Despite NSA Claim, Elections Vendor Denies System Was Compromised In Hack Attempt
The Florida elections vendor that was targeted in Russian cyberattacks last year has denied a recent report based on a leaked National Security Agency document that the company's computer system was compromised.
The hackers tried to break into employee email accounts last August but were unsuccessful, said Ben Martin, the chief operating officer of VR Systems, in an interview with NPR. Martin said the hackers appeared to be trying to steal employee credentials in order to launch a spear-phishing campaign aimed at the company's customers.
VR Systems, based in Tallahassee, Fla., provides voter registration software and hardware to elections offices in eight states.
"Some emails came into our email account that we did not open. Even though NSA says it's likely that we opened them, we did not," Martin says. "We know for a fact they were never opened. They did not get into our domain."
Instead, Martin said, the company isolated the suspicious emails and alerted law enforcement authorities, who it was already working with because of two attempts to break into state voter registration databases earlier last summer.
The NSA document said that at least one of the company's email accounts was "likely" compromised based on information uncovered later in the spear-phishing campaign. That attack took place days before the November election and involved fake emails sent to as many as 122 local election officials in an apparent effort to trick them into opening attachments containing malicious software.
"They tried to pretend to be us to leverage our relationship with our customers," said Martin.
But Martin noted that while the NSA says the emails were made to look as if they came from VR Systems, they were sent from a phony email address — email@example.com. He said his company does not use Gmail and never sends its customers documents in the form of email attachments. He added that no elections vendor would send customers software updates once voting had begun, which in this case it had.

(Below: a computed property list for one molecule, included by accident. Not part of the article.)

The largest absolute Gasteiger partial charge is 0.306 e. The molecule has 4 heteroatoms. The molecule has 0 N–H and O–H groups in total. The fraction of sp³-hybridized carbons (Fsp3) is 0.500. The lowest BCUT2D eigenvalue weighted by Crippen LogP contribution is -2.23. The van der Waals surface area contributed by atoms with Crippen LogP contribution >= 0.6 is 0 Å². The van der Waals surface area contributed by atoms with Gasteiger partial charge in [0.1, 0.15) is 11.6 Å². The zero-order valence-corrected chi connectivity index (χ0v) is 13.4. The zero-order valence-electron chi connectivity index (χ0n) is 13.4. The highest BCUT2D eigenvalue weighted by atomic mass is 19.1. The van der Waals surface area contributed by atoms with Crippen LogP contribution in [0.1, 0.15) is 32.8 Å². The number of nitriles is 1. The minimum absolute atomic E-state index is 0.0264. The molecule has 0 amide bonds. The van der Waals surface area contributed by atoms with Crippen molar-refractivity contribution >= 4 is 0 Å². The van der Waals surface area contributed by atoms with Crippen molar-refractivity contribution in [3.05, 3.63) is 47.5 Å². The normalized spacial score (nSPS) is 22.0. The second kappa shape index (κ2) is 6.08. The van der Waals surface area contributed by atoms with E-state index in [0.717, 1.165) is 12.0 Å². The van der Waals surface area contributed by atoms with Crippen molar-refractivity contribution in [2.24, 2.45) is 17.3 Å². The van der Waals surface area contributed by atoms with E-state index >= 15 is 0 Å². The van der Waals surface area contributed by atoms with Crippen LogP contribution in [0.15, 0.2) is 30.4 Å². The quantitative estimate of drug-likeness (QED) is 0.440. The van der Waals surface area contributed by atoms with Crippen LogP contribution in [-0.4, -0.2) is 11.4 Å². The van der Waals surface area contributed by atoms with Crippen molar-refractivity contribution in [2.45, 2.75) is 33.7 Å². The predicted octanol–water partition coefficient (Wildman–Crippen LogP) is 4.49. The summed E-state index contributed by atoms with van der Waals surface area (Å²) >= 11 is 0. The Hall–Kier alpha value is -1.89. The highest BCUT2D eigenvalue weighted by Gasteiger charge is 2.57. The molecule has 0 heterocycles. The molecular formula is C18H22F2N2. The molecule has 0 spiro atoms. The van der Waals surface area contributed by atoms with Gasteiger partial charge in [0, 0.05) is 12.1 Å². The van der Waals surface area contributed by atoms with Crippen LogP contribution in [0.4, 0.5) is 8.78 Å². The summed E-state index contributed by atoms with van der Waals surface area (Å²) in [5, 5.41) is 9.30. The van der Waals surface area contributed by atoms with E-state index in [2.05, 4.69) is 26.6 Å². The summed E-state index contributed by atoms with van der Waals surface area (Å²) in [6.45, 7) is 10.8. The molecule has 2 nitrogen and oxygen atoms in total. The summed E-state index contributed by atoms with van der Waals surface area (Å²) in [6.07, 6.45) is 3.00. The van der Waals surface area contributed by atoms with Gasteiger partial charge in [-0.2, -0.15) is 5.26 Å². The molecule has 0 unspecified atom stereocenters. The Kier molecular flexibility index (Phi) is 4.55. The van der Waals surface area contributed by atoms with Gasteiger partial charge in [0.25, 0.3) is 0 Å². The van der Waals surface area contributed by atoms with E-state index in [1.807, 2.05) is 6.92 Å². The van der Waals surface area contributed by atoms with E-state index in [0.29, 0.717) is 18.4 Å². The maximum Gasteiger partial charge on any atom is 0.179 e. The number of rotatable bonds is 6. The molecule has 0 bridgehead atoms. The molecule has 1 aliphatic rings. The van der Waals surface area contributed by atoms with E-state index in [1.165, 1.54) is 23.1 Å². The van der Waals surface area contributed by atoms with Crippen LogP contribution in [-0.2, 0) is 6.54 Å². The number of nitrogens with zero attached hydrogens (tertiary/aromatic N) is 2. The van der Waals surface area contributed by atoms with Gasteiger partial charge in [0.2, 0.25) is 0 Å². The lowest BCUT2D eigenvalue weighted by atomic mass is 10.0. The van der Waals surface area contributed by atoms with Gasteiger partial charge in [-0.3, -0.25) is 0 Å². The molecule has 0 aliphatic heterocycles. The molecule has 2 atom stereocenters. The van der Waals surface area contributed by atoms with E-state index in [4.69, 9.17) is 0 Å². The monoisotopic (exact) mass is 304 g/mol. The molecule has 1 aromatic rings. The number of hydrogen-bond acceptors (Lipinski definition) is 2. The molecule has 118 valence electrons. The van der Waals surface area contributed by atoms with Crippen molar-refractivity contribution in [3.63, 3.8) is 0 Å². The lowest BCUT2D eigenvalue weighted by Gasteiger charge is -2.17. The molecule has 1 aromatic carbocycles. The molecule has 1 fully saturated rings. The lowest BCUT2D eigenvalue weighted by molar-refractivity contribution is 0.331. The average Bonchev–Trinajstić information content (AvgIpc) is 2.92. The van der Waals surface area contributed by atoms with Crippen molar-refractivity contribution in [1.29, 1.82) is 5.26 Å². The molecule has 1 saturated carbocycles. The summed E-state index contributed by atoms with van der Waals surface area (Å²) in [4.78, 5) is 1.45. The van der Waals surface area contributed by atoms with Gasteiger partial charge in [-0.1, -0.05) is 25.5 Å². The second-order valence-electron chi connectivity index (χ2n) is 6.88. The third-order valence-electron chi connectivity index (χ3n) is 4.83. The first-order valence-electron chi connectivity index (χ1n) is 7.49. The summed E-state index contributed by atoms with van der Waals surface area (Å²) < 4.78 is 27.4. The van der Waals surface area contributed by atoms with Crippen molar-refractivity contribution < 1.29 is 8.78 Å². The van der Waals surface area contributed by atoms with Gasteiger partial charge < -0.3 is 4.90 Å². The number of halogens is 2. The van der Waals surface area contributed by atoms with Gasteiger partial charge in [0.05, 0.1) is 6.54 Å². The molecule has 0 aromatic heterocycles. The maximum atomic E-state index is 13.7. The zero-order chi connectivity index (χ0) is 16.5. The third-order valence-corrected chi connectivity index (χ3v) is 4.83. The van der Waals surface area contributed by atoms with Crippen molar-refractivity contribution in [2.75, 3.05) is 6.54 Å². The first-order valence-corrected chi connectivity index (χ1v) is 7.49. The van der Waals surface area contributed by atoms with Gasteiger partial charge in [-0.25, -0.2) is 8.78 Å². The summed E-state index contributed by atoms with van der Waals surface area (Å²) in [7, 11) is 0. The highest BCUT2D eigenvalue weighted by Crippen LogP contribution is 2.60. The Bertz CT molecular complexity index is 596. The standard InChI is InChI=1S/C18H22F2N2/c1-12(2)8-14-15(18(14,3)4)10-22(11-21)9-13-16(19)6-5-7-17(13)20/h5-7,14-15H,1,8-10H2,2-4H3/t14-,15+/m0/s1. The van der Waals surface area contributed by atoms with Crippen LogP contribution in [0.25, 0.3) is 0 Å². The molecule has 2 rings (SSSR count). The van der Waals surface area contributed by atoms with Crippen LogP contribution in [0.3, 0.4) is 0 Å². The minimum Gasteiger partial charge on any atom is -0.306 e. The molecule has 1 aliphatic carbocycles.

"That's why I believe most of our customers knew immediately that this was bogus," said Martin. The company was alerted to the fake emails by one of its customers, and Martin said it immediately warned its other customers. So far, there is no evidence that any of the recipients opened the attachments or had their systems infected with the malicious software.
Still, cybersecurity experts say the attempted attacks are a clear sign of Russian interest in interfering with U.S. elections — either by manipulating votes or causing chaos at the polls. Some have warned that vendors might be exploited to gain access to local or state voting systems.
In this case, the NSA report concluded that the purpose of the malicious software was "to establish persistent access or survey the victim for items of interest to the threat actors." While last year's attacks appeared to only involve voter registration systems, some experts say such systems can be used as a gateway to actual voting machines.
The Senate and House intelligence committees will explore Russia's efforts to interfere in U.S. elections last year — and how to prevent future attacks — at two hearings on Wednesday. Former Secretary of Homeland Security Jeh Johnson will appear before the House committee. The Senate panel will hear from current U.S. intelligence officials and state election experts.
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